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    Temple choir – Ask the Rabbi

    Q. Was there a choir in the Temple in Jerusalem?

    Depiction of the Second Temple from a Haggadah, Amsterdam, 1695

    A. Temple worship included instrumental and choral music, directed and provided by the Levites.

    The number of instruments in the orchestra was restricted, but there was no maximum limit to the number of singers; the minimum was 12 (Arach. 11a, 13b; Sukk. 50b-51a). The singing was more essential than the instrumental music.

    Like other Levites, the choristers commenced their training at the age of 25, entered active service at 30 and retired at 50 (Num. 4:5 etc., 8:24:25; Hull. 24a).

    There were male singers only. Boys, who could normally not enter the court of the Sanctuary, were allowed to join the choir k’dei littein tevel bane’imah, “to add flavour to the music”.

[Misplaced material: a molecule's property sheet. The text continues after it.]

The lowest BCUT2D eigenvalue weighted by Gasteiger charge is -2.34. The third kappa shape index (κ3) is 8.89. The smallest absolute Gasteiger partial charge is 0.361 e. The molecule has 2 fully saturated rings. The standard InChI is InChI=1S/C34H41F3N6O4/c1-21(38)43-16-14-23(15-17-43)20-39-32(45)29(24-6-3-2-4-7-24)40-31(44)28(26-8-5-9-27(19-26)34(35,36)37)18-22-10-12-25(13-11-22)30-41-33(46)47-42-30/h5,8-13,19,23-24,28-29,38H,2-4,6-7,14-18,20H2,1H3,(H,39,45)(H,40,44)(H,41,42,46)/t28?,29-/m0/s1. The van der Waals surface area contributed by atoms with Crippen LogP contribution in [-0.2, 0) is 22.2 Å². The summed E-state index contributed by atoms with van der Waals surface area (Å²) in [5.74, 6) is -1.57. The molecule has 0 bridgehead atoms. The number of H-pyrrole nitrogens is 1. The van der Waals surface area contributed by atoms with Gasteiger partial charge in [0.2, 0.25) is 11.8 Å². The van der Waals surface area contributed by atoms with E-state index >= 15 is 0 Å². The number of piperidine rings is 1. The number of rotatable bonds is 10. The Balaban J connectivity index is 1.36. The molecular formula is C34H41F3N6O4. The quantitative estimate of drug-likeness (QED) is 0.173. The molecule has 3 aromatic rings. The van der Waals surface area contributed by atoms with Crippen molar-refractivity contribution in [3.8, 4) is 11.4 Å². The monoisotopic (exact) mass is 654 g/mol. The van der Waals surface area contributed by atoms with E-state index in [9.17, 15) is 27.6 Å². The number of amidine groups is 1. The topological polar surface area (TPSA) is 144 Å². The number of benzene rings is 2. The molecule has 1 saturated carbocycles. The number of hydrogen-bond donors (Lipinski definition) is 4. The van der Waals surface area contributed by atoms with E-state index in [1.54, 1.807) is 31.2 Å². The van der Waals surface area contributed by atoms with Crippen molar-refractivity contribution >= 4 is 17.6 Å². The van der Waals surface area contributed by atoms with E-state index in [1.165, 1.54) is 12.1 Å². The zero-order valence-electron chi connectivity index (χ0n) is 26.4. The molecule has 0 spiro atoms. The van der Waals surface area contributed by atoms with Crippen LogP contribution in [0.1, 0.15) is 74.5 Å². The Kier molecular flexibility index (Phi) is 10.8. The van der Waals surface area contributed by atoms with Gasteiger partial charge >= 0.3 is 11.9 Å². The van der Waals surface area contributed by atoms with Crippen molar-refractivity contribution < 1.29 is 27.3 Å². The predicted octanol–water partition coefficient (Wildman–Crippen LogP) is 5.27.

They were known as so’adei halevi’im, “assistants to the Levites”, though, by a play on words, their critics called them tzo’arei halevi’im, “tormentors of the Levites”, since they had high, unbroken voices, and adult choristers could not reach such high notes (Arach. 13b).

    After the Temple was destroyed, as a mark of mourning the sages discouraged the use of music. Henceforth, synagogue officiants generally chanted the services; instrumental music vanished, and there was no organised choral singing for many centuries.

    Such choirs as did exist were small groups of male vocal assistants to the cantor.

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